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traveling

CamiguinMarch 9 - 14, 2009

Camiguin

CDO to Camiguin
Camiguin was not in my itinerary. I didn't even know where it was, except that I was told on several occassions it's a beautiful place. While in Cagayan de Oro, I heard Camiguin was just a short distance away. The following day, I was already on the bus heading out for this place. I got off in Balingoan and boarded the ferry to take me to this island volcano.

Blessed with Nature's Bounties
Closer study of the island revealed it's natural bounties. It's home to mountains (Tres Marias, Mt. Timpoong, Mt. Mambajao, Guinsiliban Peak) and 2 volcanoes, one of which is the famous and still active, Hibok-Hibok Volcano. The entire island has a circumference of 64 kilometers - big enough to roam around, but small enough to be accessible by a mountain bike...if I only brought one. The hot and cold springs are abundant...the waterfalls are numerous. Dive spots? Choose your wild! The beaches? Many resorts to choose from.

Home?
Technically, I was still homeless, having left Sagada early March. As a potential home, Camiguin called out. Rent was reasonably priced, seafood cheap and abundant. Furthermore, there's that umbilical cord to the outside world - the internet! The presence of an expat community also says a lot about the locals' tolerance for outsiders.

Mambajao
The capital of Camiguin is Mambajao. It's here where much of the action is happening. The row of popular resorts are also lined up along the northern coast of Mambajao. It's not yet as cosmopolitan as most small cities in the country. You don't see the usual tell-tale icons - SM, Starbucks or McDonalds. It's still a big town wannbe city...but maybe it's for the better. Local hangout, to the extent there's one is Perry's Pizza Place.

Motorbike
With the absence of a mountain bike, the next best thing to discover the island is through a motorbike. A whole day's rental was P500 + gas. With mobility, I roamed around, mindful I'm not really a good motorbike rider. For the most part, the rideable part lies within the perimeter of the island. It's possible to go into the interior but it's roughing it.

Ardent Springs
One of the accessible hot springs in the island is Ardent Hot Springs. It has a big lagoon-type pool where water runs through. Additionally, a smaller and hotter section is available further down. Huts and rooms can also be rented. It's not cheap though. Within its vicinity, a path to Hibok-Hibok Volcano can be found. I was warned that for a first-timer, having a guide is best. I didn't climb as the guide fee was prohibitive.

Hibok-Hibok Volcano
On a different day, after asking around, I was told a friendlier jump-off to Hibok-Hibok can be found via the northwest coast of Mambajao. It was supposed to be intuitive I could get away without a guide. Early the following day, I was already on the trailhead. It didn't take long before I realized I was already lost. Fearing the worst, I headed back...darn! It's tough when there's not enough head count to split the guide cost. Perhaps next time I can download a GPS track and navigate through its waypoints...next time!

Katibawasan Waterfalls
One of the most fascinating features of Camiguin is the Katibawasan Falls. Towering at 250 feet, it's the highest in the island. It was a good 135 steps down to reach the base. I don't know how deep it gets. It was scary trying to swim to the plunge pool and dive down.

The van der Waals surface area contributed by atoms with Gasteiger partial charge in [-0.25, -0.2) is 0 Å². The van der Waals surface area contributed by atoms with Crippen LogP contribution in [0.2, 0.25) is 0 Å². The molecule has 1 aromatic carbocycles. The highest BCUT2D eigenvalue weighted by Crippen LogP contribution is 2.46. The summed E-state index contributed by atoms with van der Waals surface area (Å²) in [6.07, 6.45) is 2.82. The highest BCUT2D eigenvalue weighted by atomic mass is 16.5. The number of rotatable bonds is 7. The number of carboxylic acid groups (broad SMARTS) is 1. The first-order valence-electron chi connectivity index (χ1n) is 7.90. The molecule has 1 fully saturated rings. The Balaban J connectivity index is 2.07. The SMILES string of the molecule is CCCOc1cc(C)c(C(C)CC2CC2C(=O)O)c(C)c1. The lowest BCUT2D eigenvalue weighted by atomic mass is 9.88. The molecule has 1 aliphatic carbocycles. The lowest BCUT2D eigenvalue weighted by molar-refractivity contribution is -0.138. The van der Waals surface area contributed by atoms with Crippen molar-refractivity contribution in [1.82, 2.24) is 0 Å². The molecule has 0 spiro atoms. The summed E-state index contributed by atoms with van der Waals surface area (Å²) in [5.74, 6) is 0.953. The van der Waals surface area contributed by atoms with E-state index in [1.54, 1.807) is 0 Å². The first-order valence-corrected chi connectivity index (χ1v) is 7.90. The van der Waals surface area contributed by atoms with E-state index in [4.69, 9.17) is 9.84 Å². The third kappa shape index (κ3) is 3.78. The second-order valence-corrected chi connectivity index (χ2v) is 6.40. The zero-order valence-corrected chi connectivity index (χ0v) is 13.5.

Sunken Cemetery
Back in 1871, a violent earthquake caused part of the island to slide down the sea...carrying the cemetery with it. Today, a huge cross marks the spot. It's a marine sanctuary now and marine life abounds, but there's no trace of the old cemetery.

Stations of the Cross
On the path to the peak of the old volcano, stations of the cross were erected. It was a fairly good climb leaving me panting by the time I reached the top. The view was spectacular. It would have made a sweet white-knuckle downhill ride...but they won't allow bikes.

Snorkeling
Being alone and not wanting to rent a boat for a dive, I piggybacked on scheduled dives...as I always do. I'd be the invisible passenger, making the most of where the dive is. Oftentimes, the dive spot is too deep I couldn't do much. That's what happened here. The best corrals were waaay too deep I was left to explore on my own within the shallow sections. Everytime the divers come back and talk about the awesome dive, I just feel being cheated out on life. Oh well, I cannot afford scuba equipment anyway.

Guiob Church Ruins
Magnificently preserved columns of the Guiob Church can be found at Catarman. It's that same earthquake of 1871 that also caused the destruction. Joy, a local tourist guide, explains the history and tours guests within the small confines of the area.

Ending Thoughts
I would like to explore Camiguin in greater detail next time...look for possible houses I could rent, maybe try biking the entire island, climb Hibok-Hibok with a GPS, snorkel on Mantigue Island...and stay there while it calls out. Then? Well, there's a new ferry service to Bohol. I haven't been there yet.

--- TheLoneRider

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Waterfalls/Spring Blogs by TheLoneRider

Reader Comments:

Elsbeth
(June 25, 2009) Another memorable adventure you had @ Camiguin. I've always wanted to go there. Haaay....kainggit ka!


PJ
(June 25, 2009) nice!


UP Mountaineers Environment Committee
(June 24, 2009) wow!



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